Thanks to perfect early summer temperatures and lower-intensity fitness, walking is having a moment. But as people ditch their boot camp class to walk to work, one question keeps coming up: How much should we really be walking? Is it 10,000 steps? Or 15,000, as new research shows?
You've probably most commonly heard that walking 10,000 steps per day is ideal—and it’s not unusual to see followers of this directive constantly checking their fitness trackers in hopes of achieving the "magic number" and quickly announcing it to everyone within earshot.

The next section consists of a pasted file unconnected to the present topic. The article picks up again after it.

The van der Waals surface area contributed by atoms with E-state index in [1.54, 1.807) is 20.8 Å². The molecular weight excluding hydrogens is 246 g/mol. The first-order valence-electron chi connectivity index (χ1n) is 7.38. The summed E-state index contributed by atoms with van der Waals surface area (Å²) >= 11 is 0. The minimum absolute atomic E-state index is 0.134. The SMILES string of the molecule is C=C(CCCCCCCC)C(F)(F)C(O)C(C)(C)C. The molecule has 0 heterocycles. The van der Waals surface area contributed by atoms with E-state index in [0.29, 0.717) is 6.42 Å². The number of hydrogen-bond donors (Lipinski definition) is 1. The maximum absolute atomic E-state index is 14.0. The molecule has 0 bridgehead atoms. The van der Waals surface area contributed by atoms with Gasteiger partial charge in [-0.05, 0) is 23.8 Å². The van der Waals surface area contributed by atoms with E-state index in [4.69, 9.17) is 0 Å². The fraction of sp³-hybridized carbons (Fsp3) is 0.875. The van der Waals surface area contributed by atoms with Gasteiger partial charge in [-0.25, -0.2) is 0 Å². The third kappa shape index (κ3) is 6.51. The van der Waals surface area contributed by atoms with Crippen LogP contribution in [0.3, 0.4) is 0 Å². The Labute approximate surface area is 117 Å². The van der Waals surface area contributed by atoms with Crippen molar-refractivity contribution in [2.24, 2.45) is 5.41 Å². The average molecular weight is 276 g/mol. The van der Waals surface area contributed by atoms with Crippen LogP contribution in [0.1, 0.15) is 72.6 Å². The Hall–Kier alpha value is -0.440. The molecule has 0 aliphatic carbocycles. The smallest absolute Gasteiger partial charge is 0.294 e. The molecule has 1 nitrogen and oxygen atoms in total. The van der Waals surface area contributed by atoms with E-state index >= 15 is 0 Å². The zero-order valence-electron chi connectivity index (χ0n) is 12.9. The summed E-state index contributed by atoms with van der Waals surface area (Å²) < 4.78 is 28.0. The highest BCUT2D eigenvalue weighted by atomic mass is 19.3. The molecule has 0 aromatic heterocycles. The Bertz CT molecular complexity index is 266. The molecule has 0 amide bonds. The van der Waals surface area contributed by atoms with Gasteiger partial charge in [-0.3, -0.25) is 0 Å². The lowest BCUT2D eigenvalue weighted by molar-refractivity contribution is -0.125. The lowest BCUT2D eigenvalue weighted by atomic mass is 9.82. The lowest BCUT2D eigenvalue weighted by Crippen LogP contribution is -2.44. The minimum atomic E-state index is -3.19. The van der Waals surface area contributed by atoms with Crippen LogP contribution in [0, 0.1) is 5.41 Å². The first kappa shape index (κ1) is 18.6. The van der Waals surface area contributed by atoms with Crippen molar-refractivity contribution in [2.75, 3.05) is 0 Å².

Certainly anything that gets people to move more is laudable. But it turns out that the 10,000-steps-a-day guideline is overly simplistic and based more around marketing than sound science. The concept originated in the 1960s with a Japanese manufacturer of a pedometer called manpo-kei, which translates to "10,000 steps meter." In fact, it is thought that the number 10,000 was chosen because of its exalted status in Japanese culture.